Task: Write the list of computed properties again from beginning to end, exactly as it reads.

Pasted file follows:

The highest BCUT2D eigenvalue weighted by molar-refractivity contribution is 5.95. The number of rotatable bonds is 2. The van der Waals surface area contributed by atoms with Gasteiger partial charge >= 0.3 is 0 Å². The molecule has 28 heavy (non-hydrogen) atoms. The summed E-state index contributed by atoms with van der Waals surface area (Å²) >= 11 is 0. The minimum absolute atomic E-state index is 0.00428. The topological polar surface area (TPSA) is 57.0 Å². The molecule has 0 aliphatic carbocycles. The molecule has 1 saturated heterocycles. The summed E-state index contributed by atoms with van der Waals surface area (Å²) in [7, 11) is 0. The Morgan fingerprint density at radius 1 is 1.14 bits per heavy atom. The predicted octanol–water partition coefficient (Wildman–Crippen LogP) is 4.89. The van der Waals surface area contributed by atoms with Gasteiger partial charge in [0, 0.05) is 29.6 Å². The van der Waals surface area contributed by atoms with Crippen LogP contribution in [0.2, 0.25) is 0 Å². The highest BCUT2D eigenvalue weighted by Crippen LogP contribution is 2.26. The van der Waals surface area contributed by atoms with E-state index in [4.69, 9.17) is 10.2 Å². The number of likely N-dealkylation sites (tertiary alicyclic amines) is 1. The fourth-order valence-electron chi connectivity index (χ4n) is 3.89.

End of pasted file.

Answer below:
The highest BCUT2D eigenvalue weighted by molar-refractivity contribution is 5.95. The number of rotatable bonds is 2. The van der Waals surface area contributed by atoms with Gasteiger partial charge >= 0.3 is 0 Å². The molecule has 28 heavy (non-hydrogen) atoms. The summed E-state index contributed by atoms with van der Waals surface area (Å²) >= 11 is 0. The minimum absolute atomic E-state index is 0.00428. The topological polar surface area (TPSA) is 57.0 Å². The molecule has 0 aliphatic carbocycles. The molecule has 1 saturated heterocycles. The summed E-state index contributed by atoms with van der Waals surface area (Å²) in [7, 11) is 0. The Morgan fingerprint density at radius 1 is 1.14 bits per heavy atom. The predicted octanol–water partition coefficient (Wildman–Crippen LogP) is 4.89. The van der Waals surface area contributed by atoms with Gasteiger partial charge in [0, 0.05) is 29.6 Å². The van der Waals surface area contributed by atoms with Crippen LogP contribution in [0.2, 0.25) is 0 Å². The highest BCUT2D eigenvalue weighted by Crippen LogP contribution is 2.26. The van der Waals surface area contributed by atoms with E-state index in [4.69, 9.17) is 10.2 Å². The number of likely N-dealkylation sites (tertiary alicyclic amines) is 1. The fourth-order valence-electron chi connectivity index (χ4n) is 3.89.